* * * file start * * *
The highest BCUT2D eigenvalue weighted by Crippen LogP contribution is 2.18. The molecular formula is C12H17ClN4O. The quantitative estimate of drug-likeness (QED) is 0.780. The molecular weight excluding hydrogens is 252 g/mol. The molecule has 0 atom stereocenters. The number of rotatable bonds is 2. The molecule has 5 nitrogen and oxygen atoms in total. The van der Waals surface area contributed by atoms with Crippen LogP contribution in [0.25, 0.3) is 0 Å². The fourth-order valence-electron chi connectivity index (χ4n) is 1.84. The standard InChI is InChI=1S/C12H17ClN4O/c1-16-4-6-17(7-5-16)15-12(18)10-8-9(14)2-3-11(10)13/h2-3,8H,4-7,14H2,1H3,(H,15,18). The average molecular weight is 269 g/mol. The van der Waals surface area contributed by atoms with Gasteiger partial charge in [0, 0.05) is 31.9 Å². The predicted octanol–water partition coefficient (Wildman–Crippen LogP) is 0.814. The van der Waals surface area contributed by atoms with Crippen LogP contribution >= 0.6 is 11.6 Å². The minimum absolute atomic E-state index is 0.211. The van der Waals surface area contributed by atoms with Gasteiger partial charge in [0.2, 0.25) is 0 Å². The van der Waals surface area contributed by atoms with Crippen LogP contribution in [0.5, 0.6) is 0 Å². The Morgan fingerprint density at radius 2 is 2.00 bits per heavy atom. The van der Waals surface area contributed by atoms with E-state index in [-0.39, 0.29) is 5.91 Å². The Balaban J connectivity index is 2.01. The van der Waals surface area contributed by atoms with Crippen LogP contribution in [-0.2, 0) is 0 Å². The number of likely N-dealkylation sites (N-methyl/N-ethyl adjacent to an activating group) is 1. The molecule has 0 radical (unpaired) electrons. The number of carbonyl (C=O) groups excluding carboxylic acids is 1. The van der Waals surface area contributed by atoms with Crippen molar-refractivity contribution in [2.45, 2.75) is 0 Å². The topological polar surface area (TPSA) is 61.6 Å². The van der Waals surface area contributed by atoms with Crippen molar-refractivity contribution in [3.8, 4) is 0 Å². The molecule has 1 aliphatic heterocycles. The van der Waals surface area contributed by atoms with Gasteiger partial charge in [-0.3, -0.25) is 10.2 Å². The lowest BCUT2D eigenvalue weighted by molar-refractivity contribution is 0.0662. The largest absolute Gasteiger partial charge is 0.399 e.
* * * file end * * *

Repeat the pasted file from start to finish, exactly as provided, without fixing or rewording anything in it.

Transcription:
The highest BCUT2D eigenvalue weighted by Crippen LogP contribution is 2.18. The molecular formula is C12H17ClN4O. The quantitative estimate of drug-likeness (QED) is 0.780. The molecular weight excluding hydrogens is 252 g/mol. The molecule has 0 atom stereocenters. The number of rotatable bonds is 2. The molecule has 5 nitrogen and oxygen atoms in total. The van der Waals surface area contributed by atoms with Crippen LogP contribution in [0.25, 0.3) is 0 Å². The fourth-order valence-electron chi connectivity index (χ4n) is 1.84. The standard InChI is InChI=1S/C12H17ClN4O/c1-16-4-6-17(7-5-16)15-12(18)10-8-9(14)2-3-11(10)13/h2-3,8H,4-7,14H2,1H3,(H,15,18). The average molecular weight is 269 g/mol. The van der Waals surface area contributed by atoms with Gasteiger partial charge in [0, 0.05) is 31.9 Å². The predicted octanol–water partition coefficient (Wildman–Crippen LogP) is 0.814. The van der Waals surface area contributed by atoms with Crippen LogP contribution >= 0.6 is 11.6 Å². The minimum absolute atomic E-state index is 0.211. The van der Waals surface area contributed by atoms with Gasteiger partial charge in [0.2, 0.25) is 0 Å². The van der Waals surface area contributed by atoms with Crippen LogP contribution in [0.5, 0.6) is 0 Å². The Morgan fingerprint density at radius 2 is 2.00 bits per heavy atom. The van der Waals surface area contributed by atoms with E-state index in [-0.39, 0.29) is 5.91 Å². The Balaban J connectivity index is 2.01. The van der Waals surface area contributed by atoms with Crippen LogP contribution in [-0.2, 0) is 0 Å². The number of likely N-dealkylation sites (N-methyl/N-ethyl adjacent to an activating group) is 1. The molecule has 0 radical (unpaired) electrons. The number of carbonyl (C=O) groups excluding carboxylic acids is 1. The van der Waals surface area contributed by atoms with Crippen molar-refractivity contribution in [2.45, 2.75) is 0 Å². The topological polar surface area (TPSA) is 61.6 Å². The van der Waals surface area contributed by atoms with Crippen molar-refractivity contribution in [3.8, 4) is 0 Å². The molecule has 1 aliphatic heterocycles. The van der Waals surface area contributed by atoms with Gasteiger partial charge in [-0.3, -0.25) is 10.2 Å². The lowest BCUT2D eigenvalue weighted by molar-refractivity contribution is 0.0662. The largest absolute Gasteiger partial charge is 0.399 e.